Over time, the Israelites' idea evolved. God gets bigger, and the monsters smaller. In Genesis 1, the monster appears in v21, as something created by God. In Psalm 104:26, Leviathan is said to have been created by God, to play in the sea. The monster makes a final appearance in Jonah, in the form of a great fish which turns out to be a more faithful servant of God than his wretched prophet.
The chaos battle, then, has disappeared in Genesis 1, which presents a God who is clearly in control of the creation. Even he, however, doesn't seem to find it easy to get the primal waters under control. On the forst day, he calls light into being, and separates it from dark; on the second, he makes a dome (RIQQUA - something beaten or stamped out, an expanded plate). He doesn't call it into being, he gets his hands dirty, and he uses it to split the waters horizontally, into waters above and below. The expanse is called 'sky'. In the story of the flood, we gain an extra detail; the expanse contains sluices or floodgates - there are various translations to be found, but this is the only one which makes sense in this context - which God opens to let the waters through. The waters above make good sense in a pre-scientific society; large quantities of water regularly fall from the sky, so there must be a great deal of it up there somewhere. God is seen to control the weather thoughout the Old Testament, in, to give one example, the story of Elijah and the prophets of Baal, who was another, rival, weather god.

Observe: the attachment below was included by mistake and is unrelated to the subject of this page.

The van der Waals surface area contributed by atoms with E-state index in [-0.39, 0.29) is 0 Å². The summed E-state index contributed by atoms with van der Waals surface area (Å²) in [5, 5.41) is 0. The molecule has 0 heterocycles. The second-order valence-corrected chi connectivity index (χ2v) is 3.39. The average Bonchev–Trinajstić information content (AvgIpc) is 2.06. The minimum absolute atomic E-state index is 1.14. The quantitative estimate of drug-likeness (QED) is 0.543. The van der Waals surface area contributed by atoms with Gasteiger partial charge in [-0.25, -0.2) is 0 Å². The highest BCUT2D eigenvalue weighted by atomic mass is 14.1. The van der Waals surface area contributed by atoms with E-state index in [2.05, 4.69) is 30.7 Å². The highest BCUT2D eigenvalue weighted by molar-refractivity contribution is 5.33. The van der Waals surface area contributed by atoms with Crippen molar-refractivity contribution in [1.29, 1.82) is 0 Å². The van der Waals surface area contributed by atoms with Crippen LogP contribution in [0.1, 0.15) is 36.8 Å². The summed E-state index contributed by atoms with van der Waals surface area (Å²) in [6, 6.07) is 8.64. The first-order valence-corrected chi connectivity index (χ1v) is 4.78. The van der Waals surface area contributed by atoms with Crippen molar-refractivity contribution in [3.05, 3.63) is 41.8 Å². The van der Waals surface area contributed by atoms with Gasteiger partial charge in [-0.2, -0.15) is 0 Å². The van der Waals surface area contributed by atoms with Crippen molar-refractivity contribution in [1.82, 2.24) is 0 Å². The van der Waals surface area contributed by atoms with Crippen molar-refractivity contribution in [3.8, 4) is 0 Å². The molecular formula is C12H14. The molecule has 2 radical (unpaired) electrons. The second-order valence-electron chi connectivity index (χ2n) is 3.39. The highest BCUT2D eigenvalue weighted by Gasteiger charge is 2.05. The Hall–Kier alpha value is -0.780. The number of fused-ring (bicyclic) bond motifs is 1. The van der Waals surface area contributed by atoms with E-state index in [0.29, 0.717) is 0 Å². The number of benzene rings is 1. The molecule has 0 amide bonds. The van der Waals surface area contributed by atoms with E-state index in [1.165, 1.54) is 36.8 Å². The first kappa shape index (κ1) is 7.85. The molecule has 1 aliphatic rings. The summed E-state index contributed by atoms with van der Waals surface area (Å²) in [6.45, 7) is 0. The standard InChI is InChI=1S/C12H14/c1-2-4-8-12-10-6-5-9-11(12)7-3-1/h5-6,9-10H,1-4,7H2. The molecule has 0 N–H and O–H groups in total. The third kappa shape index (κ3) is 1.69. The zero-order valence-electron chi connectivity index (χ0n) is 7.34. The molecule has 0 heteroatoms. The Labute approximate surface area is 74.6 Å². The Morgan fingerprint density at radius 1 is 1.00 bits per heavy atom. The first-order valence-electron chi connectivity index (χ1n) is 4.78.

On the third day, once more, God is at work, commanding the waters to be gathered together in the sea. Thus the dry land appears. There's a pattern here; heavens (light and dark) - sea/air - land, which is found repeated in the rest of the six days of creation; with the creation, first, of the heavenly bodies, then of fish and birds, and finally of land animals and human beings.
I think that's enough for one post, but this stuff fascinates me, as you've probably gathered. I'll continue in a couple of days.